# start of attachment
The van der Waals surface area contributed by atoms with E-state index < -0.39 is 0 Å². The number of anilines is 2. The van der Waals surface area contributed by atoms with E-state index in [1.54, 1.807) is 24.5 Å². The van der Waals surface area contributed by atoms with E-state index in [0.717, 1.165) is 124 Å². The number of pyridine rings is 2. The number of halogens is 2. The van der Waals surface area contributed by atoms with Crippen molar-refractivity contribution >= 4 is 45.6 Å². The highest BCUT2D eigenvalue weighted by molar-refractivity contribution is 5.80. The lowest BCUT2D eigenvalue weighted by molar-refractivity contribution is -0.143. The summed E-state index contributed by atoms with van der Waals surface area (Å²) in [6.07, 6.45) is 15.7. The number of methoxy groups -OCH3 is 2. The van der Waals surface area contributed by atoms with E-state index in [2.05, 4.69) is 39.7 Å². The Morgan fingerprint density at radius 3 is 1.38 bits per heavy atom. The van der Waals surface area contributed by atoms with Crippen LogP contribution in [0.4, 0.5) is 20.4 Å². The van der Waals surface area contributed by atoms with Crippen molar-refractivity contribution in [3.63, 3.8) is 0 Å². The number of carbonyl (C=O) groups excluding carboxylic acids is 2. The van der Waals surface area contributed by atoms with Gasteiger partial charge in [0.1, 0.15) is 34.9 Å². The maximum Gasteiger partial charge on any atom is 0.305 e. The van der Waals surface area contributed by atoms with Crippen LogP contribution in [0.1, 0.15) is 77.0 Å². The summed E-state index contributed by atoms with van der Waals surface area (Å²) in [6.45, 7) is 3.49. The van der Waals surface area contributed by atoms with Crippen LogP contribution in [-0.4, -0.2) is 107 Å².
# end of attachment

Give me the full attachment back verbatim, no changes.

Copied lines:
The van der Waals surface area contributed by atoms with E-state index < -0.39 is 0 Å². The number of anilines is 2. The van der Waals surface area contributed by atoms with E-state index in [1.54, 1.807) is 24.5 Å². The van der Waals surface area contributed by atoms with E-state index in [0.717, 1.165) is 124 Å². The number of pyridine rings is 2. The number of halogens is 2. The van der Waals surface area contributed by atoms with Crippen molar-refractivity contribution >= 4 is 45.6 Å². The highest BCUT2D eigenvalue weighted by molar-refractivity contribution is 5.80. The lowest BCUT2D eigenvalue weighted by molar-refractivity contribution is -0.143. The summed E-state index contributed by atoms with van der Waals surface area (Å²) in [6.07, 6.45) is 15.7. The number of methoxy groups -OCH3 is 2. The van der Waals surface area contributed by atoms with E-state index in [2.05, 4.69) is 39.7 Å². The Morgan fingerprint density at radius 3 is 1.38 bits per heavy atom. The van der Waals surface area contributed by atoms with Crippen LogP contribution in [0.4, 0.5) is 20.4 Å². The van der Waals surface area contributed by atoms with Crippen molar-refractivity contribution in [3.63, 3.8) is 0 Å². The number of carbonyl (C=O) groups excluding carboxylic acids is 2. The van der Waals surface area contributed by atoms with Gasteiger partial charge in [0.1, 0.15) is 34.9 Å². The maximum Gasteiger partial charge on any atom is 0.305 e. The van der Waals surface area contributed by atoms with Crippen LogP contribution in [0.1, 0.15) is 77.0 Å². The summed E-state index contributed by atoms with van der Waals surface area (Å²) in [6.45, 7) is 3.49. The van der Waals surface area contributed by atoms with Crippen LogP contribution in [-0.4, -0.2) is 107 Å².